cookware cleaning guides

Cookware Cleaning Guide

by: Kitchen Warehouse | April 6, 2020
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Cooking can be a lot of fun. But what about afterwards, when you’re faced with a mountain of crusty, blackened pots and pans? A sink filled with an unsightly mess is enough to make even the hardiest cook vow to stick to takeaway menus; much more so when you’ve just fed your entire household and no one has offered to help clean up.

What most people don’t realise is there are so many cheap, easy-to-use and eco-friendly cleaning solutions found in your very own kitchen. You don’t have to buy numerous different commercial cleaning products, as they are not only expensive but they also contain harmful chemicals.

We’ve put together a list of easy cleaning solutions for different types of cookware. For more information on each type of cookware, refer to our Cookware Sets Buying Guide.


No matter what the manufacturer promises, no cookware is immune to grease and stains. For non stick pans, just dip a piece of cloth in undiluted distilled vinegar and rub the stains out. If the grime refuses to come off this way, mix 2 tablespoons of baking soda with 100 ml vinegar and 250 ml water and let it simmer for 10-12 minutes. Empty the pan and you can wash as normal.


Stains and burned-on grease on stainless steel cookware are tough to get out, but vinegar is up to the task. Let the pot or pan soak in 2 cups of white vinegar for 30 minutes. Pour out the vinegar, rinse the cookware with hot, sudsy water then cold water.


Dark stains caused by cooking acid-rich foods in aluminium items can be eliminated quickly by mixing white vinegar in an equal ratio of water as needed to fill the cookware. Boil the vinegar and water for a few minutes then rinse immediately with cold water.

Cream of tartar is an effective way to get rid of discolouration in aluminium cookware. In the container, dissolve 2 tablespoons cream of tartar in 1 litre of water, bring to a boil and leave for 10 minutes. Wash as usual and see the difference.


The problem with cast-iron cookware is that they are prone to rust when washed with water. To prevent this, use salt instead, except in cast-iron cookware with non-stick surfaces. After cooking, while the pot or pan is still hot, pour about ¼ cup of salt in and scrub it well with a wire brush. Wipe the cookware, brush a bit of vegetable oil to coat the surface and store as usual.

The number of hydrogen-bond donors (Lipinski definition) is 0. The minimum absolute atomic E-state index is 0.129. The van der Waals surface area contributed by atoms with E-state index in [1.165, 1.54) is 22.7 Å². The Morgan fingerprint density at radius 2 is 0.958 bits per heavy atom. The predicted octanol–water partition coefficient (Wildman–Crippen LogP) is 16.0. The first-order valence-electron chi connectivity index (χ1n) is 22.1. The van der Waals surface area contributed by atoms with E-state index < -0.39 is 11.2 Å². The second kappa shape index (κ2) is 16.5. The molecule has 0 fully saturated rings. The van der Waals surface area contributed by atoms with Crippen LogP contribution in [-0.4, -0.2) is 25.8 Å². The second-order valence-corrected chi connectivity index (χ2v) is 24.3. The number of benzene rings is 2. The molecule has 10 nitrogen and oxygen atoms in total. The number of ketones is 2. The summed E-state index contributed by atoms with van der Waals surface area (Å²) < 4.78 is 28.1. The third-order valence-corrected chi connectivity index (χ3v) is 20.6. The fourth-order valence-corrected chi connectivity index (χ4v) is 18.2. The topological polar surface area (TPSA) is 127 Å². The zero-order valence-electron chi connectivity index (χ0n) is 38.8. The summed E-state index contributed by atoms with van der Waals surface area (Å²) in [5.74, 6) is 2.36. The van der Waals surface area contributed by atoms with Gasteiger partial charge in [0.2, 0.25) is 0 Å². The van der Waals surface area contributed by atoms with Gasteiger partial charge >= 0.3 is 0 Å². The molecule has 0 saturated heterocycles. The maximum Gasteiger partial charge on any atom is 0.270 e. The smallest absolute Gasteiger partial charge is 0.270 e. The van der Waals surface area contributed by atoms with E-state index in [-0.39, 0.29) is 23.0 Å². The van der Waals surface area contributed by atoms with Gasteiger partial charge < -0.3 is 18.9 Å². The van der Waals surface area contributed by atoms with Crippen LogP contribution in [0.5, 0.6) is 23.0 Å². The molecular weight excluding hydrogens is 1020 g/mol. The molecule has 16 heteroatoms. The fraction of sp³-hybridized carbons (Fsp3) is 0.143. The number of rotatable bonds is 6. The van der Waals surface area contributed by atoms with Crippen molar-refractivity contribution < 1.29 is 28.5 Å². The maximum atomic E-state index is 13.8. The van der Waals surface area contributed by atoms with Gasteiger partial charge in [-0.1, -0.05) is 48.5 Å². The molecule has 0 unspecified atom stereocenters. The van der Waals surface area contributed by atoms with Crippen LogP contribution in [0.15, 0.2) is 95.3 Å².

A note from the experts: never wash cast-iron pots and pans in the dishwasher as it causes even more rust.


Who would’ve thought tomato sauce was good for anything other than for smearing on hotdogs and hamburgers? For copper cookware, tomato sauce is a surprisingly good way to remove tarnish and brighten up surfaces. Just coat the cookware with a thin layer of ketchup, leave it for thirty minutes to allow the acid to do its magic, rinse the pot or pan well and dry right after.

A paste made of 50 ml white vinegar and 2 tablespoons table salt rubbed onto the cookware’s surface with a sponge also works well for cleaning copper.


Glass cookware and baking dishes are fairly easy to clean, but some stains will persist no matter how hard you scrub. Fill the glass pot or pan with water, add a couple of Alka-Seltzer tablets and let it soak for an hour. When you scrub it afterwards, the stains will come right off.

Stubborn food stains on glass cookware can be banished forever by slowly heating 1 part vinegar and 4 parts water in the pan until it boils. Allow the mixture to simmer for a few minutes, let it cool and wash gently. Mineral deposits left on glass teapots and coffee pots can be removed by boiling distilled cider vinegar in the pot for 15-20 minutes, letting it stand then rinsing it out well a few times with cold water.


The least high-maintenance of all containers and utensils, plastic and rubber can still hold a few stubborn stains. Use a soft sponge to apply a paste of baking soda and water on the stains, let stand and rinse.

Bad odours left in plastic containers will cease to exist if you put a piece of crumpled newspaper inside it overnight. Screw the lid on tightly and let the newspaper absorb the odour.


Like teeth, which have enamel, denture tablets are the perfect cleaning solution for enamel cookware. Pour warm water into the pot or pan, drop in two or three denture tablets, wait for the fizzing to stop and there you go – it’s clean!

For stains on enamel, soak the item in salt water overnight. The next day, boil the salt water in the pan or pot and wait for the stains to come off. A reminder: let all enamel cookware cool first before subjecting it to cleaning as drastic temperature changes may crack the coating.


If you’ve gone traditional with your cooking, be sure to soak any new clay cookware in water for an hour before using it, then scrub it with a stiff brush to get rid of clay dust. Line clay pots and pans with parchment paper, never attempt to put it in the dishwasher and don’t use a steel wool pad when washing it.

For stains and undesirable odours clinging to clay cookware, fill the item with water and mix 3-4 tablespoons of baking soda in. Let it stand for half an hour before rinsing. This will likewise get rid of any mould should it appear.


There you go – you need never spend hours sweating over the clutter of pots and pans in your sink. With these easy home solutions, get your pots and pans sparkling clean and ready for the next big occasion!

If you have any questions about any of the tips found above, please don’t hesitate to contact our friendly customer service team on 1800 332 934.